Teleconferencing apps like Zoom promote good communication between families and physicians while preventing exposure to COVID-19. Although direct human contact and the ability to check height, weight, blood pressure and pulse are missing, the strategy does provide the face-to-face interaction necessary to adjust medication or manage learning and behavior problems.
Here are few ways to maximize the value of technology.
· If you initially have trouble getting connected, feel free to call the office for advice. The phone conversation with the doctor is important even without video. Do not hesitate to ask your child for instructions as a first step – here is one area where they are always the real expert. The Wi-Fi option always gives the best reception.
· Try to set the computer, tablet or phone in a stable position in front of a window or light for your best picture. There is no need to clean the house, but eliminating the clutter directly behind you reduces distractions. Loud TVs, cats and dogs should be (temporarily) removed. Place your camera about eye level and try to look that direction as much as possible. Your best screen portrait is straight to reduce distortion to provide enough room for head and shoulders and appropriate gestures.
· Give your child the first opportunity to talk directly with the doctor. It is their life, after all, so their opinion about medication, school and home is important. It is helpful to know how they are learning – packets of papers to complete, on-line lectures from teachers, interactions with classmates, independent work or completing assignments on the computer. This is a unique opportunity for the family to discover where the student’s educational strengths and weaknesses lie – reading, comprehension, math, communicating ideas, getting thoughts on paper, staying organized.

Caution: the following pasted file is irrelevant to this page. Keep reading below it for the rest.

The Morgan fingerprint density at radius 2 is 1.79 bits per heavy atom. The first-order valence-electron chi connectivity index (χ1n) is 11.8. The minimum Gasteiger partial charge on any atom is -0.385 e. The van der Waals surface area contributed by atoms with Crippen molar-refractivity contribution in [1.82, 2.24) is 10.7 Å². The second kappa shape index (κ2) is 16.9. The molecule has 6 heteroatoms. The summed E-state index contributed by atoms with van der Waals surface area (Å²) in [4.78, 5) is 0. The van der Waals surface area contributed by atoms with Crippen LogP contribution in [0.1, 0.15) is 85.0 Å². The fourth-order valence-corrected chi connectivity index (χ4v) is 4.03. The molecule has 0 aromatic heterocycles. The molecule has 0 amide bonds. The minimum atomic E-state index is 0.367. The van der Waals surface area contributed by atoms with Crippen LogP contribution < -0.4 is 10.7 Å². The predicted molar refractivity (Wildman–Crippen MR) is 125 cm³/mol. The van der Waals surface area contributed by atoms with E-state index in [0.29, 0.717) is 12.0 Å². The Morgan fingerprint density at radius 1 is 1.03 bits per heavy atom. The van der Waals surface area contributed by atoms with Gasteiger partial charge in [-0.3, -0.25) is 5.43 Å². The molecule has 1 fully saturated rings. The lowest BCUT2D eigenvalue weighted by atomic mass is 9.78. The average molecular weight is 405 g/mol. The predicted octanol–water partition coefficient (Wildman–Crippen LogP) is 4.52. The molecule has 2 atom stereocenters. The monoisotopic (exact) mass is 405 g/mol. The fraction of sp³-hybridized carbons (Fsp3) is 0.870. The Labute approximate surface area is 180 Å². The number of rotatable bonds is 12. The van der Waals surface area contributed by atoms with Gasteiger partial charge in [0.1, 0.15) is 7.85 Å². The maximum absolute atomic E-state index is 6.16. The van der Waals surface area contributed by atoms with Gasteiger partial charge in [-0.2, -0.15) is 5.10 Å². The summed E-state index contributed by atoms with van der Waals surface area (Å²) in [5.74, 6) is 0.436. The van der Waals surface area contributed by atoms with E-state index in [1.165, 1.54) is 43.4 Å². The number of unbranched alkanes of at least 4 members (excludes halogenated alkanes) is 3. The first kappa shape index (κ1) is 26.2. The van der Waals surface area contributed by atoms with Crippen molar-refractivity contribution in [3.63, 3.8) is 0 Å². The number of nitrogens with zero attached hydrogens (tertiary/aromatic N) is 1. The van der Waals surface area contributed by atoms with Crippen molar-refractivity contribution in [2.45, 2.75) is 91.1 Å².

· Questions about the medicine should come next: Are they taking it and at what time, how it work for them, what dose are they using, how long does it last, and does the effect match up well with the school work. It is useful to find out who helps with their assignments and how spend the rest of their day. Side effects or overdose reactions such as headaches, decreased appetite, irritability or feelings of dullness should be reported as well.
· The entire family should be encouraged to maintain as regular a schedule as possible for getting up, eating meals (especially breakfast), avoiding snacks, exercising outside if possible (with social distancing of course), monitoring video games and social media, going to bed and avoiding naps. Establishing and enforcing a routine time for waking up, eating breakfast and taking medicine is critical.
· After the parent has waited patiently listening, it is their turn on camera to describe what the school is doing, how the medicine is working and how things are going at home.
Don’t be discouraged if getting adjusted to the technology is frustrating, once the wrinkles are ironed out this could become and effective way of communicating with doctors, caregivers and educators for years to come.
Dr. James M. Lewis is board certified in both Pediatrics and the subspecialty of Neurodevelopment Disabilities with training at Houghton College, SUNY School of Medicine at Buffalo, the University of Maryland Hospital in Baltimore, and the Children’s Hospital of Pittsburgh. He is currently a Professor of Pediatrics at the Joan C. Edwards School of Medicine at Marshall University in the Department of Pediatrics. He is the author of Making Sense of ADHD.